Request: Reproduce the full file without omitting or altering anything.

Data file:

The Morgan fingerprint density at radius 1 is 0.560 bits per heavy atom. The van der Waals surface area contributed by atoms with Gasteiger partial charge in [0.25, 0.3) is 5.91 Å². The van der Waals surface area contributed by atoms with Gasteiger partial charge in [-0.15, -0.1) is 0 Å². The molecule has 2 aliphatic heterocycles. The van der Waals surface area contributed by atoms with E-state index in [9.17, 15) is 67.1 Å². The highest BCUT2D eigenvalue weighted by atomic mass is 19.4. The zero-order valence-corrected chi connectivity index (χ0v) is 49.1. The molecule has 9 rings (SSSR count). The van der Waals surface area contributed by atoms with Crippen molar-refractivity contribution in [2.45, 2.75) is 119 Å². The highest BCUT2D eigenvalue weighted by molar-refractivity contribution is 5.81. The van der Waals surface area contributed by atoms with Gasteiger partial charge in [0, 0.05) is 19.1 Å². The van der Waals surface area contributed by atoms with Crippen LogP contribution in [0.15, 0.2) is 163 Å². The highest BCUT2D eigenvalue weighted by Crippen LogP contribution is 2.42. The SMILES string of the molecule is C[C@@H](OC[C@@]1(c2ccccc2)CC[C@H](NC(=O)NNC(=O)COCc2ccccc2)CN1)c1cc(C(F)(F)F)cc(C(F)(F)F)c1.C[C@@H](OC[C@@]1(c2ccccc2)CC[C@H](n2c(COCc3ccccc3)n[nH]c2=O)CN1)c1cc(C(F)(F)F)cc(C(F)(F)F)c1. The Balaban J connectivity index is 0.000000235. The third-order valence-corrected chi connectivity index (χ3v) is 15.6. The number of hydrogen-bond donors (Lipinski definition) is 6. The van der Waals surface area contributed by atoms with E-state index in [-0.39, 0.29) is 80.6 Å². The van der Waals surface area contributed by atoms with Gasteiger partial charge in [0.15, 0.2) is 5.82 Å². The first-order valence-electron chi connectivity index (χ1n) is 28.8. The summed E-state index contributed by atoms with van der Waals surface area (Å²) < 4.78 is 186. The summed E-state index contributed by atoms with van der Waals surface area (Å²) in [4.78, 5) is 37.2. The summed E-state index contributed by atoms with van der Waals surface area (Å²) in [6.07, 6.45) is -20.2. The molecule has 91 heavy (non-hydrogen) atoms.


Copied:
The Morgan fingerprint density at radius 1 is 0.560 bits per heavy atom. The van der Waals surface area contributed by atoms with Gasteiger partial charge in [0.25, 0.3) is 5.91 Å². The van der Waals surface area contributed by atoms with Gasteiger partial charge in [-0.15, -0.1) is 0 Å². The molecule has 2 aliphatic heterocycles. The van der Waals surface area contributed by atoms with E-state index in [9.17, 15) is 67.1 Å². The highest BCUT2D eigenvalue weighted by atomic mass is 19.4. The zero-order valence-corrected chi connectivity index (χ0v) is 49.1. The molecule has 9 rings (SSSR count). The van der Waals surface area contributed by atoms with Crippen molar-refractivity contribution in [2.45, 2.75) is 119 Å². The highest BCUT2D eigenvalue weighted by molar-refractivity contribution is 5.81. The van der Waals surface area contributed by atoms with Gasteiger partial charge in [0, 0.05) is 19.1 Å². The van der Waals surface area contributed by atoms with Crippen LogP contribution in [0.15, 0.2) is 163 Å². The highest BCUT2D eigenvalue weighted by Crippen LogP contribution is 2.42. The SMILES string of the molecule is C[C@@H](OC[C@@]1(c2ccccc2)CC[C@H](NC(=O)NNC(=O)COCc2ccccc2)CN1)c1cc(C(F)(F)F)cc(C(F)(F)F)c1.C[C@@H](OC[C@@]1(c2ccccc2)CC[C@H](n2c(COCc3ccccc3)n[nH]c2=O)CN1)c1cc(C(F)(F)F)cc(C(F)(F)F)c1. The Balaban J connectivity index is 0.000000235. The third-order valence-corrected chi connectivity index (χ3v) is 15.6. The number of hydrogen-bond donors (Lipinski definition) is 6. The van der Waals surface area contributed by atoms with E-state index in [-0.39, 0.29) is 80.6 Å². The van der Waals surface area contributed by atoms with Gasteiger partial charge in [0.15, 0.2) is 5.82 Å². The first-order valence-electron chi connectivity index (χ1n) is 28.8. The summed E-state index contributed by atoms with van der Waals surface area (Å²) < 4.78 is 186. The summed E-state index contributed by atoms with van der Waals surface area (Å²) in [4.78, 5) is 37.2. The summed E-state index contributed by atoms with van der Waals surface area (Å²) in [6.07, 6.45) is -20.2. The molecule has 91 heavy (non-hydrogen) atoms.